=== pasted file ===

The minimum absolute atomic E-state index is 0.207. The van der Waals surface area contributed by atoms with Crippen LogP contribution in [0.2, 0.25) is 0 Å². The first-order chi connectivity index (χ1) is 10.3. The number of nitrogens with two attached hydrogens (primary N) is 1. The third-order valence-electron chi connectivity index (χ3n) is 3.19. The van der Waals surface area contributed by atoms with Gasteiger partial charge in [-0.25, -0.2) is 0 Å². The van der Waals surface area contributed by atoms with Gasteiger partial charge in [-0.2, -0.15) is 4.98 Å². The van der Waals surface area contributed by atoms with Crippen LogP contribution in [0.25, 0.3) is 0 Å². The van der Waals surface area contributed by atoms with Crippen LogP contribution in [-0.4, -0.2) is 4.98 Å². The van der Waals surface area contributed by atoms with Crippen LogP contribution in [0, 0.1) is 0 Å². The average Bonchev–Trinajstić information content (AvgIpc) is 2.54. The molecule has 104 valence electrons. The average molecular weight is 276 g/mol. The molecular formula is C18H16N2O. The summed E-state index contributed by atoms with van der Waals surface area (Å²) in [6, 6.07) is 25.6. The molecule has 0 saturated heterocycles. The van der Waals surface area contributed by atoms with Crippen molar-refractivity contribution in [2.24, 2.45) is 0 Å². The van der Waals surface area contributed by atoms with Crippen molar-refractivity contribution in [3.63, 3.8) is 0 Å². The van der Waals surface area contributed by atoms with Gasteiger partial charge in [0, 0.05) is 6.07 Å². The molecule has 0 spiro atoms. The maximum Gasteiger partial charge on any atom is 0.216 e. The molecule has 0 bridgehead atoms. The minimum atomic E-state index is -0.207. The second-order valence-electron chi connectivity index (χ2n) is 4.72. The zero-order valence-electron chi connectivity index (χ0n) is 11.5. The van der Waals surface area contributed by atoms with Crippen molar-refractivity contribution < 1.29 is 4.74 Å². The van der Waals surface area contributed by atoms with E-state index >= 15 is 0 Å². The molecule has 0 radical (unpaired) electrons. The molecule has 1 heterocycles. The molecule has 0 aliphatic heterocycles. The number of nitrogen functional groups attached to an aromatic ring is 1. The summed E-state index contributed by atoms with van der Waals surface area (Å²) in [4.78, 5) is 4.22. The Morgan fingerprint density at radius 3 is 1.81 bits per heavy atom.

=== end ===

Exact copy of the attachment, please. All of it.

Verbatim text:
The minimum absolute atomic E-state index is 0.207. The van der Waals surface area contributed by atoms with Crippen LogP contribution in [0.2, 0.25) is 0 Å². The first-order chi connectivity index (χ1) is 10.3. The number of nitrogens with two attached hydrogens (primary N) is 1. The third-order valence-electron chi connectivity index (χ3n) is 3.19. The van der Waals surface area contributed by atoms with Gasteiger partial charge in [-0.25, -0.2) is 0 Å². The van der Waals surface area contributed by atoms with Gasteiger partial charge in [-0.2, -0.15) is 4.98 Å². The van der Waals surface area contributed by atoms with Crippen LogP contribution in [0.25, 0.3) is 0 Å². The van der Waals surface area contributed by atoms with Crippen LogP contribution in [-0.4, -0.2) is 4.98 Å². The van der Waals surface area contributed by atoms with Crippen LogP contribution in [0, 0.1) is 0 Å². The average Bonchev–Trinajstić information content (AvgIpc) is 2.54. The molecule has 104 valence electrons. The average molecular weight is 276 g/mol. The molecular formula is C18H16N2O. The summed E-state index contributed by atoms with van der Waals surface area (Å²) in [6, 6.07) is 25.6. The molecule has 0 saturated heterocycles. The van der Waals surface area contributed by atoms with Crippen molar-refractivity contribution in [2.24, 2.45) is 0 Å². The van der Waals surface area contributed by atoms with Crippen molar-refractivity contribution in [3.63, 3.8) is 0 Å². The van der Waals surface area contributed by atoms with Gasteiger partial charge in [0, 0.05) is 6.07 Å². The molecule has 0 spiro atoms. The maximum Gasteiger partial charge on any atom is 0.216 e. The molecule has 0 bridgehead atoms. The minimum atomic E-state index is -0.207. The second-order valence-electron chi connectivity index (χ2n) is 4.72. The zero-order valence-electron chi connectivity index (χ0n) is 11.5. The van der Waals surface area contributed by atoms with Crippen molar-refractivity contribution < 1.29 is 4.74 Å². The van der Waals surface area contributed by atoms with E-state index >= 15 is 0 Å². The molecule has 0 radical (unpaired) electrons. The molecule has 1 heterocycles. The molecule has 0 aliphatic heterocycles. The number of nitrogen functional groups attached to an aromatic ring is 1. The summed E-state index contributed by atoms with van der Waals surface area (Å²) in [4.78, 5) is 4.22. The Morgan fingerprint density at radius 3 is 1.81 bits per heavy atom.